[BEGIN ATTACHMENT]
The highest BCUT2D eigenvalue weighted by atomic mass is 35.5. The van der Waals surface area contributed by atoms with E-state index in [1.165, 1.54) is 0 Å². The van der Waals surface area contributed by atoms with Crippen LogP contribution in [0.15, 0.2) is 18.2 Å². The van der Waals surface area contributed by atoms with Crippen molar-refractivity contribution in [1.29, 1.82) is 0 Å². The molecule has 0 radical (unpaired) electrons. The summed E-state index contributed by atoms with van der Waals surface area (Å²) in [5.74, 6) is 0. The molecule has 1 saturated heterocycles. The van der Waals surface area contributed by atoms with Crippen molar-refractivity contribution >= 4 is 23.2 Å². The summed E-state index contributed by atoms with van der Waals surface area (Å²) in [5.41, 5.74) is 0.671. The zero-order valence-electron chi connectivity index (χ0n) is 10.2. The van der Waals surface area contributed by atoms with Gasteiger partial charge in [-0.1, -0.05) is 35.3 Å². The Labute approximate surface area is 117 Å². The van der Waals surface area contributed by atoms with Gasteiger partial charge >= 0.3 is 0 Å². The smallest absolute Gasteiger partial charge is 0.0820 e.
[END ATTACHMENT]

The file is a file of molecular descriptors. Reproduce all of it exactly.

The highest BCUT2D eigenvalue weighted by atomic mass is 35.5. The van der Waals surface area contributed by atoms with E-state index in [1.165, 1.54) is 0 Å². The van der Waals surface area contributed by atoms with Crippen LogP contribution in [0.15, 0.2) is 18.2 Å². The van der Waals surface area contributed by atoms with Crippen molar-refractivity contribution in [1.29, 1.82) is 0 Å². The molecule has 0 radical (unpaired) electrons. The summed E-state index contributed by atoms with van der Waals surface area (Å²) in [5.74, 6) is 0. The molecule has 1 saturated heterocycles. The van der Waals surface area contributed by atoms with Crippen molar-refractivity contribution >= 4 is 23.2 Å². The summed E-state index contributed by atoms with van der Waals surface area (Å²) in [5.41, 5.74) is 0.671. The zero-order valence-electron chi connectivity index (χ0n) is 10.2. The van der Waals surface area contributed by atoms with Gasteiger partial charge in [-0.1, -0.05) is 35.3 Å². The Labute approximate surface area is 117 Å². The van der Waals surface area contributed by atoms with Gasteiger partial charge >= 0.3 is 0 Å². The smallest absolute Gasteiger partial charge is 0.0820 e.